Although he only lived 41 years, Alan Turing had a significant effect on the world. Through his work in decoding the German military message in World War II, he arguably did more to keep Great Britain from losing the war in the dark time after the withdrawal at Dunkirk than anyone other than Winston Churchill. His concept of the simple Turing Machine not only solved one of the famous Hilbert problems, it put forward a theoretical model for computers that can still be used to study the power of the fastest supercomputers.
This thick volume is a collection of Turing’s most significant papers along with commentary by people that appreciated and furthered his ideas. What will astound even the people that know the work of Turing is the breadth of his interests and depth of his competence. The list of contributors for the commentaries is impressive, including Turing biographer Andrew Hodges, logicians from Martin Davis to Gregory Chaitin, number theorists such as Andrew Odlyzko, computer scientists from Lenore Blum to Stephen Wolfram, philosophers and biologists whose name I probably should recognize as well. Included here are some of the classic works on machine game playing, computational biology, and artificial intelligence. What’s more, they can still be used to educate, especially with the added commentary.
As early as the late 1940s Turing was putting forward serious ideas about the future of computing, even though at the time computers were relatively incapable hulks. Although the Turing test for artificial intelligence is no longer considered proof positive of machine intelligence, there is no question that any intelligent machine would have to be able to pass it.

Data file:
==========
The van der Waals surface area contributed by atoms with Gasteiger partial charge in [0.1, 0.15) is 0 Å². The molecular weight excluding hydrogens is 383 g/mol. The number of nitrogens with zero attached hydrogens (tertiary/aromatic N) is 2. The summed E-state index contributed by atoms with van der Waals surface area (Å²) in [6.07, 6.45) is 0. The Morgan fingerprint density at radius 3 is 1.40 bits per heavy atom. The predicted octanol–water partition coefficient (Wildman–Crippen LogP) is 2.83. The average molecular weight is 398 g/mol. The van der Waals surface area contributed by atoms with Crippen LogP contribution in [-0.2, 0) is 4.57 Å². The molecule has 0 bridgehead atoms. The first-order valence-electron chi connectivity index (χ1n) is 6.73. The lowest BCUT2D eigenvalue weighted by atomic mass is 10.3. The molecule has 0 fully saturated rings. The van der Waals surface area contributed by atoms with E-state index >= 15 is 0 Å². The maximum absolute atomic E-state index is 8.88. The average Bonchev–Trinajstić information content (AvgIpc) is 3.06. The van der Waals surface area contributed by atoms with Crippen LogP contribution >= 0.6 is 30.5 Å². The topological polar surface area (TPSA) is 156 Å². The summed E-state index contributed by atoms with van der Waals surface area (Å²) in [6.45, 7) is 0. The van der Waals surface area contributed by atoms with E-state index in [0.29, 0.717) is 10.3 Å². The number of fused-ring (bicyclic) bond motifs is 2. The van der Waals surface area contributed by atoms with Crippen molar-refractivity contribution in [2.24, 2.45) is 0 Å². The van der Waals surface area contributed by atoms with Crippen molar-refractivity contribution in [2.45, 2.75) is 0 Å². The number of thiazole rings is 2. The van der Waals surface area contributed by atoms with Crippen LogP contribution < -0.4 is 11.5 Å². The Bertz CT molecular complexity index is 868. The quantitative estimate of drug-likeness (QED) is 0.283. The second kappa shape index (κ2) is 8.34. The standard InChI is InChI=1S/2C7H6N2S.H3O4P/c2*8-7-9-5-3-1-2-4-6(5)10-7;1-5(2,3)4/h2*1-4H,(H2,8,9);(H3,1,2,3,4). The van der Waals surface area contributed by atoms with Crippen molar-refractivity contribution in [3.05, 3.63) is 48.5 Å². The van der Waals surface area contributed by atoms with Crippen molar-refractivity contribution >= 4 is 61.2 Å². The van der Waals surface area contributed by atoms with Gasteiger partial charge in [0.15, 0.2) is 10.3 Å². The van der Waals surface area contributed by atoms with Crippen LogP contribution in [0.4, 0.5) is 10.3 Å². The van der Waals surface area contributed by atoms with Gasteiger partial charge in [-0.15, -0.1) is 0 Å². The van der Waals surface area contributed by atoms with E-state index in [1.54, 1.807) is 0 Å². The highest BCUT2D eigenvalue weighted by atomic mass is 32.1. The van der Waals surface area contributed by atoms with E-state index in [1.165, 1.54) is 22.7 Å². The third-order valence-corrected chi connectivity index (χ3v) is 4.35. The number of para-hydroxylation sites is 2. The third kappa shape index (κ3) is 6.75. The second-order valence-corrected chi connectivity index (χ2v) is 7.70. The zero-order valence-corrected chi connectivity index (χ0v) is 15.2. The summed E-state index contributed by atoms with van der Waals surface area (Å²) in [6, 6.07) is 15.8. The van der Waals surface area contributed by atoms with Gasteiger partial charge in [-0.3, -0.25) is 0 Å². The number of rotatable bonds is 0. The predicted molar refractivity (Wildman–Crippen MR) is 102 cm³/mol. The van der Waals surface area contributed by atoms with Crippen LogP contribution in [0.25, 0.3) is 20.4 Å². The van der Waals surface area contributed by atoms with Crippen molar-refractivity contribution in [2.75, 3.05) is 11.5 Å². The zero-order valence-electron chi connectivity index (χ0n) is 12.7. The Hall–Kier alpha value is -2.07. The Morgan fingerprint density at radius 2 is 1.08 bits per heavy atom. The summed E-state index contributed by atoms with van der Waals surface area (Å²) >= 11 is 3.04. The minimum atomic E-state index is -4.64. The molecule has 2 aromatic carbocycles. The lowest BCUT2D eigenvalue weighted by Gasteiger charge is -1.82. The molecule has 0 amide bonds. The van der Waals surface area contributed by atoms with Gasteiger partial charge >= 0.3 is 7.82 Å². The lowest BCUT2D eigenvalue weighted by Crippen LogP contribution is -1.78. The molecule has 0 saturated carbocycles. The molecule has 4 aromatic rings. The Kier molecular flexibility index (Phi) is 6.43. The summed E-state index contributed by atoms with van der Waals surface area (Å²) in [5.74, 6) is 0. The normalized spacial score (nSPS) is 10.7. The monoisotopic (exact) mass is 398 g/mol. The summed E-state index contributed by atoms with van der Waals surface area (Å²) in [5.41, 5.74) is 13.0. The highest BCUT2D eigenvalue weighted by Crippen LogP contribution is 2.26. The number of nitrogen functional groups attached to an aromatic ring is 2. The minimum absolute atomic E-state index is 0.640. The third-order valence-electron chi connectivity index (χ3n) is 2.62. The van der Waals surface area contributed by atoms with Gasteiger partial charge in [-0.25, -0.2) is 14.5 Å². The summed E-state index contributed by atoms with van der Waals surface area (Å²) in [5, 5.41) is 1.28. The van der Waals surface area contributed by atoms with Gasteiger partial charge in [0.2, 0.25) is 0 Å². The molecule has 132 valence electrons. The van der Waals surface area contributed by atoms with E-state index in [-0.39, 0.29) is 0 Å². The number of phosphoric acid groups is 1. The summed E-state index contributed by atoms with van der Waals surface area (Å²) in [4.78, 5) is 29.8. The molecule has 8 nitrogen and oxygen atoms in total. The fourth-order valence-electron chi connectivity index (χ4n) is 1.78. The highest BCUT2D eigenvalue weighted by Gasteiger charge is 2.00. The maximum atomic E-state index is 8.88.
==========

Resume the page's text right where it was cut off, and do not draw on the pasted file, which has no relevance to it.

In some ways a person that thought decades ahead of his time, Alan Turing died much too young. Whenever the topic is the social cost of prejudice, there is no stronger argument against it than citing the case of Turing, a man that was most likely hounded to suicide for his being gay at a time when it was a criminal offense. If you doubt the size of our loss, simply scan the subject lines in the table of contents of this book.
Charles Ashbacher splits his time between consulting with industry in projects involving math and computers, teaching college classes and co-editing The Journal of Recreational Mathematics. In his spare time, he reads about these things and helps his daughter in her lawn care business.